It’s not play if you’re making money’: how Instagram and YouTube disrupted child labor laws


They open boxes, play with toys, pull pranks and make slime. They sing, they dance, and they remember their lines: “Subscribe to my channel!” Children are among the biggest stars of YouTube and Instagram, earning millions through influencer deals with blue-chip brands or YouTube’s partner program, which gives creators a cut of ad revenues.

Where network television gave us Mary-Kate and Ashley Olsen, social media produced identical twins Alexis and Ava McClure. Macaulay Culkin’s million-dollar mug has given way to the toothy grin of Ryan, a seven-year-old whose toy reviews made him the highest-paid YouTube star of 2018. The child-of-actors niche once occupied by the likes of Drew Barrymore is now filled by starlets such as six-year-old Everleigh Rose, whose adorable antics are a key attraction to her parents’ massively popular YouTube vlogs.

But while today’s child stars can achieve incredible fame and fortune without ever setting foot in a Hollywood studio, they may be missing out on one of the less glitzy features of working in the southern California-based entertainment industry: the strongest child labor laws for performers in the country.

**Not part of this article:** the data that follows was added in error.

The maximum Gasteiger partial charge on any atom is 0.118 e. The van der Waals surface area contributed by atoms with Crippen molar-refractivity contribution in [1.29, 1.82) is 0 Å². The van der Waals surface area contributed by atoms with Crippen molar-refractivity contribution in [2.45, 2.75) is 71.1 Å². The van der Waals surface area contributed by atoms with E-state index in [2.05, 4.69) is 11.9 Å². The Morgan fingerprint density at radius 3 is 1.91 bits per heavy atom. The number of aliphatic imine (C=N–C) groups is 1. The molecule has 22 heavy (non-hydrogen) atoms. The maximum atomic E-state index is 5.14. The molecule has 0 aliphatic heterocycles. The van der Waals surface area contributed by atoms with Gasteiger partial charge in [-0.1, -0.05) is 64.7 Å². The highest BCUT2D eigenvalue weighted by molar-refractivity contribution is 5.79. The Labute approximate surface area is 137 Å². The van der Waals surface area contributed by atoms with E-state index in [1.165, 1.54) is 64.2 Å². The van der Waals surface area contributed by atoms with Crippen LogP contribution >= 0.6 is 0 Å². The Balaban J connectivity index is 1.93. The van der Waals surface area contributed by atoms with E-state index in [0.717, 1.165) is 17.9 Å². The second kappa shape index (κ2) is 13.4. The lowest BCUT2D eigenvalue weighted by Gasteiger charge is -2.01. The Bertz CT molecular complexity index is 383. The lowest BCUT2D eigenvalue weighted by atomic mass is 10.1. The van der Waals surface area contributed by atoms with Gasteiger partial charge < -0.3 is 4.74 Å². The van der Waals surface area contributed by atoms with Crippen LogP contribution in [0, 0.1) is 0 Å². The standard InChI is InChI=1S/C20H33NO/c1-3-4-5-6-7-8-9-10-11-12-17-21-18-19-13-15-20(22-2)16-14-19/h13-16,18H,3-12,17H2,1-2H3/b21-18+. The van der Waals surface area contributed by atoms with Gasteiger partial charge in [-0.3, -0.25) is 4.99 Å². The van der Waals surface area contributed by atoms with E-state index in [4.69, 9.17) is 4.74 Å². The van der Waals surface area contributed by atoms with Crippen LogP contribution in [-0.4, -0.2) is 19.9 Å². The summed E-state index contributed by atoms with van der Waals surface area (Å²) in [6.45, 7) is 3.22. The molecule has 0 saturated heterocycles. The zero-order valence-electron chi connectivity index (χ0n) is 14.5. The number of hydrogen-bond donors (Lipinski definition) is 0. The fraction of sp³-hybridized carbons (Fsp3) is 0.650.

I found this article interesting because it approaches a question I had regarding the KidzLab. Although, it is clear to see the controversial problem of kids working to feed a huge industry I see some resemblances when we talk about children being contributors to making the industry of toys better. Also, it catches my attention that the industry of toys loves the channels where children make reviews of their products. They have their target audience talking with their target audience. For both sides, it is an ethical problematic. playing is fundamental for children´s development but what happens when it becomes a market? A design researcher that wants to research this field has to be really careful about their intentions regarding the out outcomes of the research for it doesn’t get to be a fuel that feeds the capitalist urge of the market.


Wong, J. (2019, April 24). It’s not play if you’re making money’: How instagram and YouTube disrupted child labor laws. The Guardian. Retrieved January 26, 2023, from